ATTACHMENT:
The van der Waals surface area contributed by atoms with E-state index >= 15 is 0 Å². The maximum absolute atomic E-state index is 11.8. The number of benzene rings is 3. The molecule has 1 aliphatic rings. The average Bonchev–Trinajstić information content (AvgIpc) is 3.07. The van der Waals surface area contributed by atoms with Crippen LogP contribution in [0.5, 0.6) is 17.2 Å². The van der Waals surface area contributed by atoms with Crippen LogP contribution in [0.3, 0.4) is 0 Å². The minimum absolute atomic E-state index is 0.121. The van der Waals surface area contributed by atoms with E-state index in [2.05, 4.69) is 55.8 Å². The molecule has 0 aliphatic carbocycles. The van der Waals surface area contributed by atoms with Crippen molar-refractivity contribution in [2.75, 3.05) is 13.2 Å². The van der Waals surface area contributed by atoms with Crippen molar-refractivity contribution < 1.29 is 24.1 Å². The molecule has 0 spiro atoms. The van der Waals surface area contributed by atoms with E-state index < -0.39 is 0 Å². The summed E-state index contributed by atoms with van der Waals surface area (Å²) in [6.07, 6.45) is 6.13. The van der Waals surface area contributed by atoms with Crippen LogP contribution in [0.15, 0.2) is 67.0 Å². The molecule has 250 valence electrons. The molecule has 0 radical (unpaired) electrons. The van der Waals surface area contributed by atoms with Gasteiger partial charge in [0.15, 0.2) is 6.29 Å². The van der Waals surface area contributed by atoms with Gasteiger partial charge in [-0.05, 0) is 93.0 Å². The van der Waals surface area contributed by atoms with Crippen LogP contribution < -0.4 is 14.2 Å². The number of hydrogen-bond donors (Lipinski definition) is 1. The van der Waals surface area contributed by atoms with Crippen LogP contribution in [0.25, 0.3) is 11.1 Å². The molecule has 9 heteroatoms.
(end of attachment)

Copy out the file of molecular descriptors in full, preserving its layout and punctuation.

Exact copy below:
The van der Waals surface area contributed by atoms with E-state index >= 15 is 0 Å². The maximum absolute atomic E-state index is 11.8. The number of benzene rings is 3. The molecule has 1 aliphatic rings. The average Bonchev–Trinajstić information content (AvgIpc) is 3.07. The van der Waals surface area contributed by atoms with Crippen LogP contribution in [0.5, 0.6) is 17.2 Å². The van der Waals surface area contributed by atoms with Crippen LogP contribution in [0.3, 0.4) is 0 Å². The minimum absolute atomic E-state index is 0.121. The van der Waals surface area contributed by atoms with E-state index in [2.05, 4.69) is 55.8 Å². The molecule has 0 aliphatic carbocycles. The van der Waals surface area contributed by atoms with Crippen molar-refractivity contribution in [2.75, 3.05) is 13.2 Å². The van der Waals surface area contributed by atoms with Crippen molar-refractivity contribution < 1.29 is 24.1 Å². The molecule has 0 spiro atoms. The van der Waals surface area contributed by atoms with E-state index < -0.39 is 0 Å². The summed E-state index contributed by atoms with van der Waals surface area (Å²) in [6.07, 6.45) is 6.13. The van der Waals surface area contributed by atoms with Crippen LogP contribution in [0.15, 0.2) is 67.0 Å². The molecule has 250 valence electrons. The molecule has 0 radical (unpaired) electrons. The van der Waals surface area contributed by atoms with Gasteiger partial charge in [0.15, 0.2) is 6.29 Å². The van der Waals surface area contributed by atoms with Gasteiger partial charge in [-0.05, 0) is 93.0 Å². The van der Waals surface area contributed by atoms with Crippen LogP contribution < -0.4 is 14.2 Å². The number of hydrogen-bond donors (Lipinski definition) is 1. The van der Waals surface area contributed by atoms with Crippen LogP contribution in [0.25, 0.3) is 11.1 Å². The molecule has 9 heteroatoms.